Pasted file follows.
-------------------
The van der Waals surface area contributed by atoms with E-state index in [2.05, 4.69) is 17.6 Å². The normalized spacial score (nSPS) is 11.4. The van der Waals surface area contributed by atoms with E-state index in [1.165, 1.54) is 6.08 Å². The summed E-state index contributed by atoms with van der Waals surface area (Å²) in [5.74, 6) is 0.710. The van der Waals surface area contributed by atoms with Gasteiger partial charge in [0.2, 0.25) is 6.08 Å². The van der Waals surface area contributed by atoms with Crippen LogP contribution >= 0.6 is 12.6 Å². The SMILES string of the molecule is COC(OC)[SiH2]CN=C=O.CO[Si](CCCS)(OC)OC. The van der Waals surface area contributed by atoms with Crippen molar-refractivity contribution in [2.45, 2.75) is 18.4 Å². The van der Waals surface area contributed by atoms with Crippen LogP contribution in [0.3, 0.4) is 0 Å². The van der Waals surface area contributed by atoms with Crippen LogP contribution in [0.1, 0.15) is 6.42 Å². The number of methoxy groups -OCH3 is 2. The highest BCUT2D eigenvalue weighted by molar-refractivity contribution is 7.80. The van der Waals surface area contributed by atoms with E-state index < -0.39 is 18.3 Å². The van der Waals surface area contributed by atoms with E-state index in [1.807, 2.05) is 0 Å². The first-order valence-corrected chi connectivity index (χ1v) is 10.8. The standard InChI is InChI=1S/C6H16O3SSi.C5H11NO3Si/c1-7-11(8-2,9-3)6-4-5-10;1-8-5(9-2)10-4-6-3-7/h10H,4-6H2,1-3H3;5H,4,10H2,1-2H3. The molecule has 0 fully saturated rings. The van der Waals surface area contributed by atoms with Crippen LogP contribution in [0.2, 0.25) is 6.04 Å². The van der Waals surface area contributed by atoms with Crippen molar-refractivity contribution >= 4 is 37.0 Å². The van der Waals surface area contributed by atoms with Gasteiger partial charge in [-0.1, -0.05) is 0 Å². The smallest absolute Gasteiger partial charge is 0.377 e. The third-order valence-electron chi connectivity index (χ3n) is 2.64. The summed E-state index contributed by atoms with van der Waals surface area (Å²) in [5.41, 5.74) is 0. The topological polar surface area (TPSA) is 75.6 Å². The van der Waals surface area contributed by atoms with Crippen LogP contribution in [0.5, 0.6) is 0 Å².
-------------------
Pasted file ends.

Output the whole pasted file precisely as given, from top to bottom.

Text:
The van der Waals surface area contributed by atoms with E-state index in [2.05, 4.69) is 17.6 Å². The normalized spacial score (nSPS) is 11.4. The van der Waals surface area contributed by atoms with E-state index in [1.165, 1.54) is 6.08 Å². The summed E-state index contributed by atoms with van der Waals surface area (Å²) in [5.74, 6) is 0.710. The van der Waals surface area contributed by atoms with Gasteiger partial charge in [0.2, 0.25) is 6.08 Å². The van der Waals surface area contributed by atoms with Crippen LogP contribution >= 0.6 is 12.6 Å². The SMILES string of the molecule is COC(OC)[SiH2]CN=C=O.CO[Si](CCCS)(OC)OC. The van der Waals surface area contributed by atoms with Crippen molar-refractivity contribution in [2.45, 2.75) is 18.4 Å². The van der Waals surface area contributed by atoms with Crippen LogP contribution in [0.3, 0.4) is 0 Å². The van der Waals surface area contributed by atoms with Crippen LogP contribution in [0.1, 0.15) is 6.42 Å². The number of methoxy groups -OCH3 is 2. The highest BCUT2D eigenvalue weighted by molar-refractivity contribution is 7.80. The van der Waals surface area contributed by atoms with E-state index < -0.39 is 18.3 Å². The van der Waals surface area contributed by atoms with E-state index in [1.807, 2.05) is 0 Å². The first-order valence-corrected chi connectivity index (χ1v) is 10.8. The standard InChI is InChI=1S/C6H16O3SSi.C5H11NO3Si/c1-7-11(8-2,9-3)6-4-5-10;1-8-5(9-2)10-4-6-3-7/h10H,4-6H2,1-3H3;5H,4,10H2,1-2H3. The molecule has 0 fully saturated rings. The van der Waals surface area contributed by atoms with Crippen LogP contribution in [0.2, 0.25) is 6.04 Å². The van der Waals surface area contributed by atoms with Crippen molar-refractivity contribution >= 4 is 37.0 Å². The van der Waals surface area contributed by atoms with Gasteiger partial charge in [-0.1, -0.05) is 0 Å². The smallest absolute Gasteiger partial charge is 0.377 e. The third-order valence-electron chi connectivity index (χ3n) is 2.64. The summed E-state index contributed by atoms with van der Waals surface area (Å²) in [5.41, 5.74) is 0. The topological polar surface area (TPSA) is 75.6 Å². The van der Waals surface area contributed by atoms with Crippen LogP contribution in [0.5, 0.6) is 0 Å².